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McCarthy introduces bill to fully fund Trump's border wall

The Hill logo The Hill 10/12/2018 Melanie Zanona
Paul Ryan, Kevin McCarthy are posing for a picture: McCarthy introduces bill to fully fund Trump's border wall © Greg Nash McCarthy introduces bill to fully fund Trump's border wall House Majority Leader Kevin McCarthy (R-Calif.) introduced a bill on Friday to fully fund President Trump's proposed border wall, a chief campaign promise that Congress has struggled to deliver.

The measure, dubbed the "Build the Wall, Enforce the Law Act," provides $23.4 billion to construct a wall along the U.S.-Mexico border, with $5.5 billion in funding available immediately.

About $16.6 billion would be dedicated to physical barriers, while the rest would cover technology, operations and other infrastructure costs associated with border security.

The money would come out of the annual Department of Homeland Security budget, leaving it up to appropriators to decide where to cut from in order to cover the cost of the bill.

"For decades, America's inability to secure our borders and stop illegal immigration has encouraged millions to undertake a dangerous journey to come here in violation of our laws and created huge loopholes in the legal channels we use to welcome immigrants to our country," McCarthy, a top Trump ally who seeks to replace retiring Speaker Paul Ryan (R-Wis.) next year, said in a statement.

"President Trump's election was a wake-up call to Washington. The American People want us to build the wall and enforce the law," McCarthy said.

Trump has long demanded $25 billion from Congress to construct the wall, but a massive funding bill passed by lawmakers earlier this year only appropriated $1.6 billion for border security.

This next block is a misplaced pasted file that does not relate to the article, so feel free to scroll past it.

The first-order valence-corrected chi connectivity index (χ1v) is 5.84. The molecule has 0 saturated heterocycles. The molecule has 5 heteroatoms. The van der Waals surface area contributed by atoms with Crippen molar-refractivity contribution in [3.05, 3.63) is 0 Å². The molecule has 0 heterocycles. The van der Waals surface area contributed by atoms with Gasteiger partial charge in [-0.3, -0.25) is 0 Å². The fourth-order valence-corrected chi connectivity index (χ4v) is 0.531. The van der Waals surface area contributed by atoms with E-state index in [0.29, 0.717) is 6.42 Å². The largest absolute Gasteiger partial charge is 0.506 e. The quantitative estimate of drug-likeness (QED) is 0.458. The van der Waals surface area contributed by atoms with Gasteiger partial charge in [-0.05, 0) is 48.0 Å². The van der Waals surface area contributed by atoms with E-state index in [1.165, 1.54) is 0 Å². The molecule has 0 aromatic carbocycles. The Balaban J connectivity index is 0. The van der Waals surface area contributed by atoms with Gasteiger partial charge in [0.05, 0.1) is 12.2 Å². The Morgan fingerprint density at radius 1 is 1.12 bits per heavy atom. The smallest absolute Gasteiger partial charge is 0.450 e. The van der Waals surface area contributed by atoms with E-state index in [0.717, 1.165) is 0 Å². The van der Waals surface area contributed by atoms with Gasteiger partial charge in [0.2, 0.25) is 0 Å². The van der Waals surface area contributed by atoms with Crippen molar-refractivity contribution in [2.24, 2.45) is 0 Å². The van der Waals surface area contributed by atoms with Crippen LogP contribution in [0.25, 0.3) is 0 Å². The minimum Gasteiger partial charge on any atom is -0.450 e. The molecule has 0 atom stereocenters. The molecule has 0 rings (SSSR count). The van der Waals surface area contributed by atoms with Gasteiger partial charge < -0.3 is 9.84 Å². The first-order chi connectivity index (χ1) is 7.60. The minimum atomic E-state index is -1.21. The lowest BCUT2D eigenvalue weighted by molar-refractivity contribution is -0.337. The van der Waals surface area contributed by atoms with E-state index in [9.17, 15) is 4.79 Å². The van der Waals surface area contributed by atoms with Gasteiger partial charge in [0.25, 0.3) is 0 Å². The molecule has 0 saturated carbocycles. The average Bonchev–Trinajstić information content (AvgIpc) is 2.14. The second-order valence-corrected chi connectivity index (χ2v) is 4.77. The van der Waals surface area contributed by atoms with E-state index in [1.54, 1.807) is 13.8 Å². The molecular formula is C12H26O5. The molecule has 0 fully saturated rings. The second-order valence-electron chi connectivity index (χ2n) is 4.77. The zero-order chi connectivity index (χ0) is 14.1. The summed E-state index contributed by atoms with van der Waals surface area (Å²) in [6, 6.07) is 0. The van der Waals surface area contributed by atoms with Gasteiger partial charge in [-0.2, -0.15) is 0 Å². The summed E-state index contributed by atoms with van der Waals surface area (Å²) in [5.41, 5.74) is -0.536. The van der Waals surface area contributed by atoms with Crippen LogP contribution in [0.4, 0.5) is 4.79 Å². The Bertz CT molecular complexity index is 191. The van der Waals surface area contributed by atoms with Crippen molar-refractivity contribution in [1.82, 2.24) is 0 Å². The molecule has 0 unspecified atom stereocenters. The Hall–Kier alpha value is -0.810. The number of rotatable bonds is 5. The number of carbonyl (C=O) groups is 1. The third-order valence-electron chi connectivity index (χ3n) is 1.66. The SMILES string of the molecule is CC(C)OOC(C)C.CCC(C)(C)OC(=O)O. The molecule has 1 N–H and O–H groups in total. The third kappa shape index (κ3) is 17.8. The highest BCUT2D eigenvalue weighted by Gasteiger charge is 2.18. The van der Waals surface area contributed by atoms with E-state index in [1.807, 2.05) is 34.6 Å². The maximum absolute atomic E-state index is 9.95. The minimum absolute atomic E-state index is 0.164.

And Congress passed a short-term spending bill last month to fund several agencies, including the Department of Homeland Security, which has jurisdiction over the wall, essentially delaying a contentious fight over the issue until after the midterm elections.

While GOP leaders warned Trump that pushing for the wall before November could lead to a disastrous government shutdown, they have made clear that they are willing to go to the mat for the issue in December.

"We intend on having a full-fledged discussion about how to complete this mission of securing our border and we will have a big fight about it," Ryan said earlier this week. "We'll figure out how to do it December."

The border wall bill from McCarthy includes plenty of other red meat items for conservatives, who were deeply frustrated with the failure of a hard-line immigration bill earlier this summer. Conservatives are expected to have major sway in determining the next Speaker of the GOP conference.

McCarthy's measure would crack down on so-called sanctuary cities, boost penalties for deported criminals who try to re-enter the U.S. and make it easier to deport immigrants who are involved in criminal gang activity.

It also includes language expressing support for U.S. Immigration and Customs Enforcement, saying calls to abolish the agency are an "insult" to law enforcement and would result in "open borders."

Updated at 4:58 p.m.


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